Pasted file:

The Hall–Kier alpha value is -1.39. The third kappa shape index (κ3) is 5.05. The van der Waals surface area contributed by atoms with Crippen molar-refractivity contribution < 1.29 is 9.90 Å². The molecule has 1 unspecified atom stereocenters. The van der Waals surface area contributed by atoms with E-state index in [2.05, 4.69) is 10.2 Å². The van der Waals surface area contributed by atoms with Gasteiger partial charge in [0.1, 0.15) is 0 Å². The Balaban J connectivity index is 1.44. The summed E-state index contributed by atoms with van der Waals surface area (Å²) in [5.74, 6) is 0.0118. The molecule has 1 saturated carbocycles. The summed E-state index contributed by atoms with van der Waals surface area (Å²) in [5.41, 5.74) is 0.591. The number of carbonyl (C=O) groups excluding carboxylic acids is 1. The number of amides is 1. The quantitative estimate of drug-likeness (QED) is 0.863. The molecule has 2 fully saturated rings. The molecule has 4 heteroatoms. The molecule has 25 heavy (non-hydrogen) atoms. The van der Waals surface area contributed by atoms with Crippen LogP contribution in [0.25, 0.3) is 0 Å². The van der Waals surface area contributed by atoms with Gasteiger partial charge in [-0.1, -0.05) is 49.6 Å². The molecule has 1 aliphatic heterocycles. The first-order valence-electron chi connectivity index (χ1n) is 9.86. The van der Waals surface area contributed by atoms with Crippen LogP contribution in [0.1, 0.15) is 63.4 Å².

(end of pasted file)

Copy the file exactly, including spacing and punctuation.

The Hall–Kier alpha value is -1.39. The third kappa shape index (κ3) is 5.05. The van der Waals surface area contributed by atoms with Crippen molar-refractivity contribution < 1.29 is 9.90 Å². The molecule has 1 unspecified atom stereocenters. The van der Waals surface area contributed by atoms with E-state index in [2.05, 4.69) is 10.2 Å². The van der Waals surface area contributed by atoms with Gasteiger partial charge in [0.1, 0.15) is 0 Å². The Balaban J connectivity index is 1.44. The summed E-state index contributed by atoms with van der Waals surface area (Å²) in [5.74, 6) is 0.0118. The molecule has 1 saturated carbocycles. The summed E-state index contributed by atoms with van der Waals surface area (Å²) in [5.41, 5.74) is 0.591. The number of carbonyl (C=O) groups excluding carboxylic acids is 1. The number of amides is 1. The quantitative estimate of drug-likeness (QED) is 0.863. The molecule has 2 fully saturated rings. The molecule has 4 heteroatoms. The molecule has 25 heavy (non-hydrogen) atoms. The van der Waals surface area contributed by atoms with Crippen LogP contribution in [0.25, 0.3) is 0 Å². The van der Waals surface area contributed by atoms with Gasteiger partial charge in [-0.1, -0.05) is 49.6 Å². The molecule has 1 aliphatic heterocycles. The first-order valence-electron chi connectivity index (χ1n) is 9.86. The van der Waals surface area contributed by atoms with Crippen LogP contribution in [0.1, 0.15) is 63.4 Å².